Much media attention has been given in recent weeks to violent attacks on doctors in Chinese hospitals
Much media attention has been given in recent weeks to violent attacks on doctors in Chinese hospitals. New stories of physical assaults and verbal abuse of health workers surface every day. Apparently, little is being done by the government to stem the violence.
Late last month in the northeast town of Wenling, a patient dissatisfied with a sinus operation stabbed one doctor to death with butcher’s knife, and seriously injured another.
Another doctor was stabbed to death by a patient in the north east town of Harbin. Family members of a deceased patient in Guandong province mercilessly beat two of the presiding doctors, leaving one with kidney damage.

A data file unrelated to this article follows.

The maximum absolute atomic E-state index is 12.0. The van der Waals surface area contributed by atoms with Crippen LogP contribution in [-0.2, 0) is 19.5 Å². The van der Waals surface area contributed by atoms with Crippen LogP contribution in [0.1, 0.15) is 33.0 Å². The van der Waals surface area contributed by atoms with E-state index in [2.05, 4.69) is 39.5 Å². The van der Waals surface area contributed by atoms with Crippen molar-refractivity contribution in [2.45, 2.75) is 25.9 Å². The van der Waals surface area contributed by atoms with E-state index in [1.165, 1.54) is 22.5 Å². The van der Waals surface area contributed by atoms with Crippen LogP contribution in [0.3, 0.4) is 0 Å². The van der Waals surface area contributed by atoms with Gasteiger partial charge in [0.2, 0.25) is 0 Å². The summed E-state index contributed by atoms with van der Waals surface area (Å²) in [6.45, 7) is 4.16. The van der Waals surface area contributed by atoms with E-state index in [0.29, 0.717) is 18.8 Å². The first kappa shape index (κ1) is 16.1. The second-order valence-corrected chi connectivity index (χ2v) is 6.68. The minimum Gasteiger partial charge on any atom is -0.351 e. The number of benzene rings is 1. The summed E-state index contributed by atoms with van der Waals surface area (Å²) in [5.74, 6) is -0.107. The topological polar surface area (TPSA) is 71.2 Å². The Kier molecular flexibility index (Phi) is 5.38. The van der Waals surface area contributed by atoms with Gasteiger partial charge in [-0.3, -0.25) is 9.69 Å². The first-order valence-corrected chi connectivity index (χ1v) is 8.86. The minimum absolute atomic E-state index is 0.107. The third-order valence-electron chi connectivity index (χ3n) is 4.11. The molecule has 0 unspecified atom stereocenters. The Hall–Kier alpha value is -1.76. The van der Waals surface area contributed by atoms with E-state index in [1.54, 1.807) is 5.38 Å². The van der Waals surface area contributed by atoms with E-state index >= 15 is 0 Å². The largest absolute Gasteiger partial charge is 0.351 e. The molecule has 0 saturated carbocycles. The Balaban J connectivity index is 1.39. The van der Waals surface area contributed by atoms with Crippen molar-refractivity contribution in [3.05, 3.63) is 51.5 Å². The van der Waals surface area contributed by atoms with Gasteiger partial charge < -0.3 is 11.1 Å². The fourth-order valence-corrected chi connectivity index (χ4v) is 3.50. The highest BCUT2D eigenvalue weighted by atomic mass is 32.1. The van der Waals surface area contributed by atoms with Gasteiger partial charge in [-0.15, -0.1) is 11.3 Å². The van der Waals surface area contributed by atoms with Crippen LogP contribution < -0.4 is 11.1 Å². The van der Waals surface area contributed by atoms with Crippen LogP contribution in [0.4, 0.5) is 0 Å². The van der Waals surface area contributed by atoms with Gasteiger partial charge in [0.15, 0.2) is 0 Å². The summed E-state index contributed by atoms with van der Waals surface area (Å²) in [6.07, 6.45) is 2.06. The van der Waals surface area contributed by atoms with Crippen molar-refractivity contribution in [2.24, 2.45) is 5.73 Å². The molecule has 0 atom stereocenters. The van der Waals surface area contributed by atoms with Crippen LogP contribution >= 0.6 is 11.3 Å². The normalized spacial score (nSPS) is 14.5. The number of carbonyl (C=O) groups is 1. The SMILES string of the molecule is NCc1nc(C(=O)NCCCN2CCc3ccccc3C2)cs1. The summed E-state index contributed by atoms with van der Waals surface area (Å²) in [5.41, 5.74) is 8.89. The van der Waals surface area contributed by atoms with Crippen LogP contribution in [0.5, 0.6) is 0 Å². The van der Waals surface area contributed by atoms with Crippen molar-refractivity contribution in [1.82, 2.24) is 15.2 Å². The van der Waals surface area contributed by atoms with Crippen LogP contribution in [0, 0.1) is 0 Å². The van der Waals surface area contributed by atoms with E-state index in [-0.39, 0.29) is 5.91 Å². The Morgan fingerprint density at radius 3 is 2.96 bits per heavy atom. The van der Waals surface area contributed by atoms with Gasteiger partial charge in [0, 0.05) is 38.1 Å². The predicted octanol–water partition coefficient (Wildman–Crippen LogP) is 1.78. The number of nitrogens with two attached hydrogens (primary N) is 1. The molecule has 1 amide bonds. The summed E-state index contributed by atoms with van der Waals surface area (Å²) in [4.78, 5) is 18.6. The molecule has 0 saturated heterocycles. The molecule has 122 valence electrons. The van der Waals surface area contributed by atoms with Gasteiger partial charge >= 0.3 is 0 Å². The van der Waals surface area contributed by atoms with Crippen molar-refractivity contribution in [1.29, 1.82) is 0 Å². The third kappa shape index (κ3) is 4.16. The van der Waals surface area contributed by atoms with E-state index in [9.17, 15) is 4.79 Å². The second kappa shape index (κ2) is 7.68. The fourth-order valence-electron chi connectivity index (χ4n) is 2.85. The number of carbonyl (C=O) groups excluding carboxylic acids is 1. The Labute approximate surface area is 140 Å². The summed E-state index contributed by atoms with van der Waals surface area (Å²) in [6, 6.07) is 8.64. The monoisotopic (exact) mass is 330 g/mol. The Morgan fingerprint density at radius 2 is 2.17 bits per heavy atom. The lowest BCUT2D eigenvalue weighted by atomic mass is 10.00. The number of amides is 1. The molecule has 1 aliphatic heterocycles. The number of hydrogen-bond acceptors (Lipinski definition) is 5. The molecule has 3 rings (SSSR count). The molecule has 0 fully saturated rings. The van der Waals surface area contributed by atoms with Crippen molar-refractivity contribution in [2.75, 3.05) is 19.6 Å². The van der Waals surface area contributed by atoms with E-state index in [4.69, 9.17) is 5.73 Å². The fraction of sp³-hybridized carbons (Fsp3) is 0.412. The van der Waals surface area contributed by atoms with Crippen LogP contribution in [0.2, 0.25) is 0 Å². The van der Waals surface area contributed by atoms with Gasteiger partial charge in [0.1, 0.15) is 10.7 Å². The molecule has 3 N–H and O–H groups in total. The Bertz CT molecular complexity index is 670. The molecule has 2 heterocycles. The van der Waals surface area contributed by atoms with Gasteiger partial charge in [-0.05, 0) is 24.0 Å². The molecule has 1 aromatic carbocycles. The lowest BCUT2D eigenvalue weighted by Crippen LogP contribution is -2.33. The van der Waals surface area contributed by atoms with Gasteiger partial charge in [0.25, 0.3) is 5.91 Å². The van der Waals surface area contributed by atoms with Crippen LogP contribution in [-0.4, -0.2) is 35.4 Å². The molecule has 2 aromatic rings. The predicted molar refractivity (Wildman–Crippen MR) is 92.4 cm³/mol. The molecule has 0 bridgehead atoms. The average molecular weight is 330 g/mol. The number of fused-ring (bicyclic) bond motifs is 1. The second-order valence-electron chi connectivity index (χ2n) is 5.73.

Doctors are gravely concerned about the lack of security in hospitals. As one Wenling doctor reported, there are very few security guards in the hospitals. “These security guards had no training. Actually, they can’t protect us,” he said.
One reason for the rise in violence has been the increase volume of patients in hospitals after government reforms to make healthcare available to 90% of the population. Hospital doctors are under intense pressure and often can devote no more than five minutes to each patient. Another is rampant corruption. Some doctors make care conditional on bribes. If treatment goes wrong, relatives are furious and can become violent.
Some doctors are receiving kung-fu training to deal with unruly patients. Needless to say, policy experts are sceptical about such band-aid solutions.
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